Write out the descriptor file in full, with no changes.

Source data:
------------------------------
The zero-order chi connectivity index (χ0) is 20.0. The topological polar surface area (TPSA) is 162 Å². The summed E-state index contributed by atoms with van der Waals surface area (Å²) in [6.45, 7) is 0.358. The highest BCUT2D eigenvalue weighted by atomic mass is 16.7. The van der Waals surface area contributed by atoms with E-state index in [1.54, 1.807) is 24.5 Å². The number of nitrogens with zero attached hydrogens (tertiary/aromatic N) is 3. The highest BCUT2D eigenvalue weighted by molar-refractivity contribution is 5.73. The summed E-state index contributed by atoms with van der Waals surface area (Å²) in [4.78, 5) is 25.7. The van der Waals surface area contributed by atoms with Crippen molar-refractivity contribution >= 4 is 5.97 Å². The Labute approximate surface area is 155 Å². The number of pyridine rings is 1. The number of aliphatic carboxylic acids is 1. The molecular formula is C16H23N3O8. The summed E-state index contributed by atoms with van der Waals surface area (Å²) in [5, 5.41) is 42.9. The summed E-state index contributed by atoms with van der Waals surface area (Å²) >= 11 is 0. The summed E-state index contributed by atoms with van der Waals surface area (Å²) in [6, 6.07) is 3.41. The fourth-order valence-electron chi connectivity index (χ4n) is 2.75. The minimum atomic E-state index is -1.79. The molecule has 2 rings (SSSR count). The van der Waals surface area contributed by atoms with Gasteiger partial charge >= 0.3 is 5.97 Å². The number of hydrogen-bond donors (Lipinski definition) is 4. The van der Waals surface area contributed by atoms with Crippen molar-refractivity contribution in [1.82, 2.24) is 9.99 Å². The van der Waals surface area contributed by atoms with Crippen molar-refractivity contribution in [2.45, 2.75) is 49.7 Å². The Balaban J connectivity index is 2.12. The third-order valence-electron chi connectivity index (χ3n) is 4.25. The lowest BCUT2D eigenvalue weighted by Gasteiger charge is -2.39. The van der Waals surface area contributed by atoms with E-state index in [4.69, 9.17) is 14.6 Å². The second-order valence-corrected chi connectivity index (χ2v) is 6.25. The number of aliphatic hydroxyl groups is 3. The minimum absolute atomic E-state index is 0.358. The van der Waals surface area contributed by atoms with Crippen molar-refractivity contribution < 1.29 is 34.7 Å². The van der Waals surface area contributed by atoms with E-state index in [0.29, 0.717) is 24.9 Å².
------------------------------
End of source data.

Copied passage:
The zero-order chi connectivity index (χ0) is 20.0. The topological polar surface area (TPSA) is 162 Å². The summed E-state index contributed by atoms with van der Waals surface area (Å²) in [6.45, 7) is 0.358. The highest BCUT2D eigenvalue weighted by atomic mass is 16.7. The van der Waals surface area contributed by atoms with E-state index in [1.54, 1.807) is 24.5 Å². The number of nitrogens with zero attached hydrogens (tertiary/aromatic N) is 3. The highest BCUT2D eigenvalue weighted by molar-refractivity contribution is 5.73. The summed E-state index contributed by atoms with van der Waals surface area (Å²) in [4.78, 5) is 25.7. The van der Waals surface area contributed by atoms with Crippen molar-refractivity contribution >= 4 is 5.97 Å². The Labute approximate surface area is 155 Å². The number of pyridine rings is 1. The number of aliphatic carboxylic acids is 1. The molecular formula is C16H23N3O8. The summed E-state index contributed by atoms with van der Waals surface area (Å²) in [5, 5.41) is 42.9. The summed E-state index contributed by atoms with van der Waals surface area (Å²) >= 11 is 0. The summed E-state index contributed by atoms with van der Waals surface area (Å²) in [6, 6.07) is 3.41. The fourth-order valence-electron chi connectivity index (χ4n) is 2.75. The minimum atomic E-state index is -1.79. The molecule has 2 rings (SSSR count). The van der Waals surface area contributed by atoms with Gasteiger partial charge >= 0.3 is 5.97 Å². The number of hydrogen-bond donors (Lipinski definition) is 4. The van der Waals surface area contributed by atoms with Crippen molar-refractivity contribution in [1.82, 2.24) is 9.99 Å². The van der Waals surface area contributed by atoms with Crippen molar-refractivity contribution in [2.45, 2.75) is 49.7 Å². The Balaban J connectivity index is 2.12. The third-order valence-electron chi connectivity index (χ3n) is 4.25. The lowest BCUT2D eigenvalue weighted by Gasteiger charge is -2.39. The van der Waals surface area contributed by atoms with E-state index in [4.69, 9.17) is 14.6 Å². The second-order valence-corrected chi connectivity index (χ2v) is 6.25. The number of aliphatic hydroxyl groups is 3. The minimum absolute atomic E-state index is 0.358. The van der Waals surface area contributed by atoms with Crippen molar-refractivity contribution < 1.29 is 34.7 Å². The van der Waals surface area contributed by atoms with E-state index in [0.29, 0.717) is 24.9 Å².